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Imprinting - the key to reading success!

by Kim Jaworski, Homeschool Resource Specialist

Imprinting is a little trick our brains do to increase efficiency. And this little trick is the key to reading fluently. If your child seems to understand the rules of phonics but still has to sound out each letter in every word, slowing their reading to a painful process, then a little extra time is needed to ramp up the imprinting. Some of us imprint readily, and others need a little more focused repetition to tip the scales. You’ll be amazed what a difference it makes.

Imprinting is your brain’s underlying auto-pilot. As an example, imagine that I have given you a long list of phone numbers and the list includes your number. Your own phone number will practically jump off the page at you. Not because you read them all and found it, but because your brain has imprinted that combination and a simple scan down the list will reveal it. In a similar fashion, your name will jump off the page at you if it happens to be included in a magazine article or memo.

Children with a slower imprinting rates typically start to struggle with reading when vowel sounds start to be combined (ea, ie, ai, ay etc). You can help by spending time working with a designated word family until the basic pattern imprints. Then the words in that family will all be recognized readily and reading will become fluent. This isn’t hard to do and you don’t need any expensive curriculum.

Simply make a list of the words that follow that pattern (take one pattern per week to ensure enough time for slower imprinters) and have the child create flashcards for each word on the list. If you’re working on IGH words, you’ll have light, flight, sight, tonight, delight, tight, etc. You can add prefixes and suffixes to basic words and include them as well, so you’ll also have delightful, tightly, sighting, etc. When you have your list made, sit with your child and read down the list moving your finger down the list as you say each word, then have the child read down the list, aloud.  Flashcards can be made on recipe cards, old business cards, or whatever’s handy. The child can write the words in marker, colored ink or whatever interests him. Now each day, twice a day, have the child flip through the stack of flashcards and say each word. This doesn’t require intensive studying or memorizing of each word. Just a simple run through of the stack with the child murmuring each word as he sees it. Once in the morning and once in the evening should be sufficient. This will trip the imprinting threshold. You don’t need to supervise this step. Just remind the child to shuffle through his cards. The stack can be kept in the car, if there are frequent trips to lessons or appts, and the child can use that time to do the flashcards. As long as it’s twice each day, it should be enough.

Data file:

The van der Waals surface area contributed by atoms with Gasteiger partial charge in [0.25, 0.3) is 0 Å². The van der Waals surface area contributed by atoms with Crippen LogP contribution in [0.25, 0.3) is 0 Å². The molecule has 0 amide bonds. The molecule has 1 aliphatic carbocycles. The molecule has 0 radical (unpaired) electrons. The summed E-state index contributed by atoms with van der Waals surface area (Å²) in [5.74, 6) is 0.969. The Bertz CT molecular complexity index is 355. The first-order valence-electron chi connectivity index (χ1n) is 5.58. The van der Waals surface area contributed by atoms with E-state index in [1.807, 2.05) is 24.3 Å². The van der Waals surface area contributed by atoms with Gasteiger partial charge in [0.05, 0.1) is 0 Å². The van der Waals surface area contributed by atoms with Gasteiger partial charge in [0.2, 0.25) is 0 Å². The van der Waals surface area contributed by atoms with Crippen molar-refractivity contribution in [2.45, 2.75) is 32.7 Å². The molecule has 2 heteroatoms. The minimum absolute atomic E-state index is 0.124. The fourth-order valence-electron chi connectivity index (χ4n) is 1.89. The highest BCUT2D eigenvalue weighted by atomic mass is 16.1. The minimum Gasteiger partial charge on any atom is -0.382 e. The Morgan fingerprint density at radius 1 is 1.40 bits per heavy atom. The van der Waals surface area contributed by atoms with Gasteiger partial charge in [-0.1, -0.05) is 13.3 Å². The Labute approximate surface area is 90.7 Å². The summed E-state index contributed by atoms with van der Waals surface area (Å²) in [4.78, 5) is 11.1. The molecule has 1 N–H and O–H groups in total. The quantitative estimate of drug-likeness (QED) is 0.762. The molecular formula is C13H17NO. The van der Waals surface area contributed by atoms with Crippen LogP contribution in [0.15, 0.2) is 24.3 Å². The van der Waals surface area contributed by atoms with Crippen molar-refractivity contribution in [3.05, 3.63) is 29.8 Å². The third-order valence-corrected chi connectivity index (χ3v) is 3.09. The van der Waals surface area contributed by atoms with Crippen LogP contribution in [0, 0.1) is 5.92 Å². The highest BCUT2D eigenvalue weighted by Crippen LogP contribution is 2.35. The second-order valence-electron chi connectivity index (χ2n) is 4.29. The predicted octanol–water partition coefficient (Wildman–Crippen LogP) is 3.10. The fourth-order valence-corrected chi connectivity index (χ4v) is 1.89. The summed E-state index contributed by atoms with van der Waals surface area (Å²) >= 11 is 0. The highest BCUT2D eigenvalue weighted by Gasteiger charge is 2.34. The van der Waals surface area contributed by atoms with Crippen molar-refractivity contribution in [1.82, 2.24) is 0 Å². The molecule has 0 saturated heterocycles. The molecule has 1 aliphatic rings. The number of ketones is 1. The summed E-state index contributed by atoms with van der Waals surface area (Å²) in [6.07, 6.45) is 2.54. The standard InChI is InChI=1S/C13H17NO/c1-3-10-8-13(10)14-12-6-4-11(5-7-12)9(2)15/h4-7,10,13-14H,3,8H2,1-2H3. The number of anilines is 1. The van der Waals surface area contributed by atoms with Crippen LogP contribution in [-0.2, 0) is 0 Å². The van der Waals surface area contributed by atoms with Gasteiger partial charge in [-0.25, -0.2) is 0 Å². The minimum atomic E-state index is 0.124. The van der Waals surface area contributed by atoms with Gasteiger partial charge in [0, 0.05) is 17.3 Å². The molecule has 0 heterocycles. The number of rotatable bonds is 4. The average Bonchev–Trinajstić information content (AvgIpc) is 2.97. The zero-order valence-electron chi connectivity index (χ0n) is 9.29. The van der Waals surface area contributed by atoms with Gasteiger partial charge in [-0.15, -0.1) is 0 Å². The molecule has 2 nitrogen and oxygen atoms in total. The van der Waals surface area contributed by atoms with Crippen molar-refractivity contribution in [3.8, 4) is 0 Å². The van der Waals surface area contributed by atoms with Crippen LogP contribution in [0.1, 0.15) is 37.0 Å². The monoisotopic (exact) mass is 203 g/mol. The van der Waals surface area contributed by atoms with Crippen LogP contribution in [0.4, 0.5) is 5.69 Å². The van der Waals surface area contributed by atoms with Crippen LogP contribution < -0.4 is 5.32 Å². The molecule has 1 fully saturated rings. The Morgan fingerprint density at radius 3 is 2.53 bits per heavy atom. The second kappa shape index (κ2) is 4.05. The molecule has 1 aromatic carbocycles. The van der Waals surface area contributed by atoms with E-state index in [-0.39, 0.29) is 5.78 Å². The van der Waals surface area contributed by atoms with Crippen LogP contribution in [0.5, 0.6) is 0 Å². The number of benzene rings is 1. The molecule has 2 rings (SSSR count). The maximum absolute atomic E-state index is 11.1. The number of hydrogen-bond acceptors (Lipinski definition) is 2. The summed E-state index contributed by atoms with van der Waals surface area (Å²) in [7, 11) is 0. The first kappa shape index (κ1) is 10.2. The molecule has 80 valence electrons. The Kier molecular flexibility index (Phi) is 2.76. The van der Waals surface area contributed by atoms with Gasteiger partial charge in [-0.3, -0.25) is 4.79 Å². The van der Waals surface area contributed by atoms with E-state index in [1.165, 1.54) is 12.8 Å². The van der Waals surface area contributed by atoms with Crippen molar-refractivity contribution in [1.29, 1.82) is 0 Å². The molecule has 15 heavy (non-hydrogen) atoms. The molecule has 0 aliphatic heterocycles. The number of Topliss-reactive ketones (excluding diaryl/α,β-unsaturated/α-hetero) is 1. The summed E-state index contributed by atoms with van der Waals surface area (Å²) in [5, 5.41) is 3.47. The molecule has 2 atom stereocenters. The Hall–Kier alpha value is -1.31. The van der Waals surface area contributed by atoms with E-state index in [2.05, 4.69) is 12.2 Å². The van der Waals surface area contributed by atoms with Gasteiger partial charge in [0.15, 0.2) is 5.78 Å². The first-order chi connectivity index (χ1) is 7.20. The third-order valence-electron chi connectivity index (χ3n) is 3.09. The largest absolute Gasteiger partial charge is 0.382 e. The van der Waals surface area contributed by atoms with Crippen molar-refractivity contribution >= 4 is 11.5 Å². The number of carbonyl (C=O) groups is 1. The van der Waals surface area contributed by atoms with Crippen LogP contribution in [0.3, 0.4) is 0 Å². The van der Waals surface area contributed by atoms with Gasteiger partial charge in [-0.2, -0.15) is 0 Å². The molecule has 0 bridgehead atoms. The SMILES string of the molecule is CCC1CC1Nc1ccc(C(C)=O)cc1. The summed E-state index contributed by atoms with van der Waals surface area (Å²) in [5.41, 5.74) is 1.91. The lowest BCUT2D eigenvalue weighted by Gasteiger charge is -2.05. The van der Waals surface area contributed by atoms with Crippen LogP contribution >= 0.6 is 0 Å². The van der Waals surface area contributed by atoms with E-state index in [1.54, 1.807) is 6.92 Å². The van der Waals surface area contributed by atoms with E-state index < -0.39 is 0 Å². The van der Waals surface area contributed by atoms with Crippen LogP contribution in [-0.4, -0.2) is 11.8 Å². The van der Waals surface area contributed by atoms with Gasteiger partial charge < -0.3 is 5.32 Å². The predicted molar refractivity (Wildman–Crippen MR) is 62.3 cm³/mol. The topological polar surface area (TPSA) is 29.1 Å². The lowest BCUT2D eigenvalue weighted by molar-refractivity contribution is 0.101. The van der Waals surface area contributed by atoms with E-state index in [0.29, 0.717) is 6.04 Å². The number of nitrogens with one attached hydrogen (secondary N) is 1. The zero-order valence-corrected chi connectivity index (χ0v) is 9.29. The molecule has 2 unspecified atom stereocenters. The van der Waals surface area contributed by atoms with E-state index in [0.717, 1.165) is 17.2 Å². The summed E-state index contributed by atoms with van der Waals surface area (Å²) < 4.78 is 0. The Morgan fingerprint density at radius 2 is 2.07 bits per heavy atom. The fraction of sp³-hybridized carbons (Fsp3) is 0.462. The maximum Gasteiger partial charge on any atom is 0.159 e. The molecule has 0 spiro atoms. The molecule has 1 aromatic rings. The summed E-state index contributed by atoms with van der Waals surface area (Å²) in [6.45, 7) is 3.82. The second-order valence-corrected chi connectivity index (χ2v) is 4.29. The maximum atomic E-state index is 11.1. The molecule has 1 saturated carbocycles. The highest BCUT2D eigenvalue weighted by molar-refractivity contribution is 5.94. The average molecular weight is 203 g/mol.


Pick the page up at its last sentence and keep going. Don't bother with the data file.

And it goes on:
It is also helpful to use those same words in other activities during the week. Build the words with scrabble tiles on the dining room table one day, write the words on the driveway in sidewalk chalk the next, or on a window with wipe off markers or on construction paper with chalk. These varied activities get the brain’s attention. You could also use a sand tray (some sand on an old cookie sheet) and have your child write the words in the sand, or trace them on sand paper (it’s a novel texture), or even spray shaving cream on an old cookie sheet and write the words in that. Do one of these additional activities each day. By the end of the week, your child will quickly recognize and read words that follow this sound pattern. There is also the added benefit of enabling the child to picture the word in his mind, which facilitates better spelling.

I encourage you to try this schedule for 3 months (basically 12 weeks) and see if you don’t notice a difference in your child’s reading. It will feel like baby steps at first, but in 3 months, you’ll be surprised how far you’ve come. My youngest son struggled to remember vowel combinations and was a delayed reader, and after 3 months of focused imprinting work, he said “Now I can read instead of just sounding out”. 

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